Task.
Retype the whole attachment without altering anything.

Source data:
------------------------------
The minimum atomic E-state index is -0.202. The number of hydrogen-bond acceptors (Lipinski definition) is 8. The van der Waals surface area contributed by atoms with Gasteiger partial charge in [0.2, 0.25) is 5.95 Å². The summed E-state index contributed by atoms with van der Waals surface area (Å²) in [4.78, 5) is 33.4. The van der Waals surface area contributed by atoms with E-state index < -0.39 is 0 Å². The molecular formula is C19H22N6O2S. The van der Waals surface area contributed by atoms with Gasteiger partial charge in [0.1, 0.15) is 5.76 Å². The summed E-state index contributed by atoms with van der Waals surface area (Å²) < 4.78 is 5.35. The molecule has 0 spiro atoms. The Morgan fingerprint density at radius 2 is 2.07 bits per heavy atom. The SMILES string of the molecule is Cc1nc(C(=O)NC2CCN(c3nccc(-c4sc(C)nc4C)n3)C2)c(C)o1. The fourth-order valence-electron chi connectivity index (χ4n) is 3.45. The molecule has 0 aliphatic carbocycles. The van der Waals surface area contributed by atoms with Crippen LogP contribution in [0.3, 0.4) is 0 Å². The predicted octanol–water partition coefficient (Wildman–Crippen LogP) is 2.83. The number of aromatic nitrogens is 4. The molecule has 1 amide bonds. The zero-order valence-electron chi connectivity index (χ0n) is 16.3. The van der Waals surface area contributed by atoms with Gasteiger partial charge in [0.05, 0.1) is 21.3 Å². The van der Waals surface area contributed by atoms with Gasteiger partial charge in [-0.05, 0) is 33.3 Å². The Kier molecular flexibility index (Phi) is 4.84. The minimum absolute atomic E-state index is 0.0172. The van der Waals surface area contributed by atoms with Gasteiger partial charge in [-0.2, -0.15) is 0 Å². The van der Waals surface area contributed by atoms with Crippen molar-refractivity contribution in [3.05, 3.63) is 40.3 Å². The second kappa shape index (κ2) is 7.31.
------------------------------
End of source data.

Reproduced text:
The minimum atomic E-state index is -0.202. The number of hydrogen-bond acceptors (Lipinski definition) is 8. The van der Waals surface area contributed by atoms with Gasteiger partial charge in [0.2, 0.25) is 5.95 Å². The summed E-state index contributed by atoms with van der Waals surface area (Å²) in [4.78, 5) is 33.4. The van der Waals surface area contributed by atoms with E-state index < -0.39 is 0 Å². The molecular formula is C19H22N6O2S. The van der Waals surface area contributed by atoms with Gasteiger partial charge in [0.1, 0.15) is 5.76 Å². The summed E-state index contributed by atoms with van der Waals surface area (Å²) < 4.78 is 5.35. The molecule has 0 spiro atoms. The Morgan fingerprint density at radius 2 is 2.07 bits per heavy atom. The SMILES string of the molecule is Cc1nc(C(=O)NC2CCN(c3nccc(-c4sc(C)nc4C)n3)C2)c(C)o1. The fourth-order valence-electron chi connectivity index (χ4n) is 3.45. The molecule has 0 aliphatic carbocycles. The van der Waals surface area contributed by atoms with Crippen LogP contribution in [0.3, 0.4) is 0 Å². The predicted octanol–water partition coefficient (Wildman–Crippen LogP) is 2.83. The number of aromatic nitrogens is 4. The molecule has 1 amide bonds. The zero-order valence-electron chi connectivity index (χ0n) is 16.3. The van der Waals surface area contributed by atoms with Gasteiger partial charge in [0.05, 0.1) is 21.3 Å². The van der Waals surface area contributed by atoms with Gasteiger partial charge in [-0.05, 0) is 33.3 Å². The Kier molecular flexibility index (Phi) is 4.84. The minimum absolute atomic E-state index is 0.0172. The van der Waals surface area contributed by atoms with Gasteiger partial charge in [-0.2, -0.15) is 0 Å². The van der Waals surface area contributed by atoms with Crippen molar-refractivity contribution in [3.05, 3.63) is 40.3 Å². The second kappa shape index (κ2) is 7.31.